Google isn't like someone who wins the lottery and is broke in a year. Financial experts work with all branches of the company to buy exactly what Google thinks it needs to be even more successful. Google isn't dumb and is playing the long game.

Jerry Hildenbrand
Jerry Hildenbrand

Jerry is an amateur woodworker and struggling shade tree mechanic. There's nothing he can't take apart, but many things he can't reassemble. You'll find him writing and speaking his loud opinion on Android Central and occasionally on Twitter.

3 Comments
  • I think the hardware game is just much more difficult and capital intensive by nature, and having a good product alone is not sufficient to guarantee success. You really need to be all-in to succeed on a large scale. For example, in the Android world it is very difficult to differentiate your product on quality alone because they all run the same OS and apps. Many break into the market with brute force via low prices for high tech (Chinese OEMs like Huawei, OnePlus, Oppo etc.). I also find it fascinating to observe that among the consumer masses, Samsung for example may actually have a stronger brand as a phone maker than even Google itself (Pixel), although they both run Android. I won't be surprised even if LG also has a stronger brand than the Pixel. And they all make really good phones, so it's not like any one of these companies is a slouch in the game. It is not easy to break into established markets without some huge unique advantage and long commitment (e.g. Huawei with vast funds and the Chinese market). If Google really wants to be a true hardware company (not partially like they've done till now imho), then they need to go all-in: low prices for top specs, no-holds flagships, consistent annual releases at multiple price tiers, big-time marketing. If they do not do these things, their hardware will remain small-time side projects they do just for fun because they do not directly need it for growth or survival.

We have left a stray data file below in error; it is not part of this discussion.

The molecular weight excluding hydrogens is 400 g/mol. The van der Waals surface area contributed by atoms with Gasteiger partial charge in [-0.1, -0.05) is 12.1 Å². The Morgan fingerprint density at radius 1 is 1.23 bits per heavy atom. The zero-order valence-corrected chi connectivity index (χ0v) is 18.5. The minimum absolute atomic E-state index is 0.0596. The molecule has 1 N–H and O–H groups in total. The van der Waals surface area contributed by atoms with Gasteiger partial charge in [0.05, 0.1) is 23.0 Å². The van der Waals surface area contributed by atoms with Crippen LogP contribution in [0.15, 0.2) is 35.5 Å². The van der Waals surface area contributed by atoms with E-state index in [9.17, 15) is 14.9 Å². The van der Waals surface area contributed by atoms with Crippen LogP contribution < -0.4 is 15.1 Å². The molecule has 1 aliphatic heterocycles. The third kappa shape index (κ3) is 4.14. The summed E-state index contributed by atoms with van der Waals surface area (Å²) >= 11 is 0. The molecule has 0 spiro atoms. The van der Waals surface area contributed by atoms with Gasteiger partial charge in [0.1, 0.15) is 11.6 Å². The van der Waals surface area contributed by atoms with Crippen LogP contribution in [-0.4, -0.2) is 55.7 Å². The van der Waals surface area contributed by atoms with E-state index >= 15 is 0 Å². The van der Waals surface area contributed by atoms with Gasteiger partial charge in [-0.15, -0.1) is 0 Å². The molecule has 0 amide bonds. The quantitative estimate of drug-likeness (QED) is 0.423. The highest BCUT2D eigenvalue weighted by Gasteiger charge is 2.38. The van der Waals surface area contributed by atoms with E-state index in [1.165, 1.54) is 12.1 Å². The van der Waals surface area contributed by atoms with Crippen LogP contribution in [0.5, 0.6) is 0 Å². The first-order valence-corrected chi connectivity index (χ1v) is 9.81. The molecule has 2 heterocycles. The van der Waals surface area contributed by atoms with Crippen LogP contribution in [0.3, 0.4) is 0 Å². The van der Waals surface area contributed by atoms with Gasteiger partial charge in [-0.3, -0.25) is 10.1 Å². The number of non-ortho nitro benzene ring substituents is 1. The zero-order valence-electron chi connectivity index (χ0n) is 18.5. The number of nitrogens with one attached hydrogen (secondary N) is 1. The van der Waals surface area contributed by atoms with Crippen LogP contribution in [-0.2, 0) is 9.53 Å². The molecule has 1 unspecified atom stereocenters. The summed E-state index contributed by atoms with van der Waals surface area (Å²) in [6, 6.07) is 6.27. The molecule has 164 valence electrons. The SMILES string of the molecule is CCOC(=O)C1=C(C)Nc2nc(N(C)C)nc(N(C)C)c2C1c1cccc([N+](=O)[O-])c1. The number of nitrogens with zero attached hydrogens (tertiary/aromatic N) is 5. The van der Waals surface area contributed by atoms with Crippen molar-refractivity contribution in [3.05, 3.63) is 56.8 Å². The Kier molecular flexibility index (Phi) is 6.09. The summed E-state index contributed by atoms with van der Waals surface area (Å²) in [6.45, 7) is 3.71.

• Well, that read like a lousy investment research note... But ok. Keep it simple... Anything done on the hardware side by Google is to support the selling of ads. Google bought Fitbit (a big if, it's in the courts) for the health data of Fitbit users, so it could better target ads. Google is an advertising company doing what it does to target and sell ads.... Nothing more. No hardware venture by Google will ever come close to its ad revenue. This blog only exists to sell ads too, with very questionable reviews. AC's incessant push of Google hardware, the Pixel (which neither does flagship or mid or low range Android phones well) is case in point. I'm bored, that's why I commented... There is the odd bit of news that keep me from deleting this app. On a Windows PC, the ad content makes the site almost unreadable.
  • I was with you until I read this:
    "Every appliance or other mundane thing you own can be made better if it is automated in some fashion"
    More often than not it's not executed properly and becomes a "giant tech black hole throw away pain in the posterior device"
    Try driving my wife's BMW, what a disaster. Just to adjust the climate controls you need to be an engineer. The problem here is that we're in an era of over-engineering that just makes things more complicated than they need to be.
    So when I here we need to inject more technology into devices I become skeptical. Our double ovens went up on us the other day, guess what...needed a new circuit board, $500...puhleeze. The second time it's done that. Now they don't make them anymore and we'll have to get new ones...gimme a break, just put in a friggin switch like they did years ago and this pointless exercise goes away.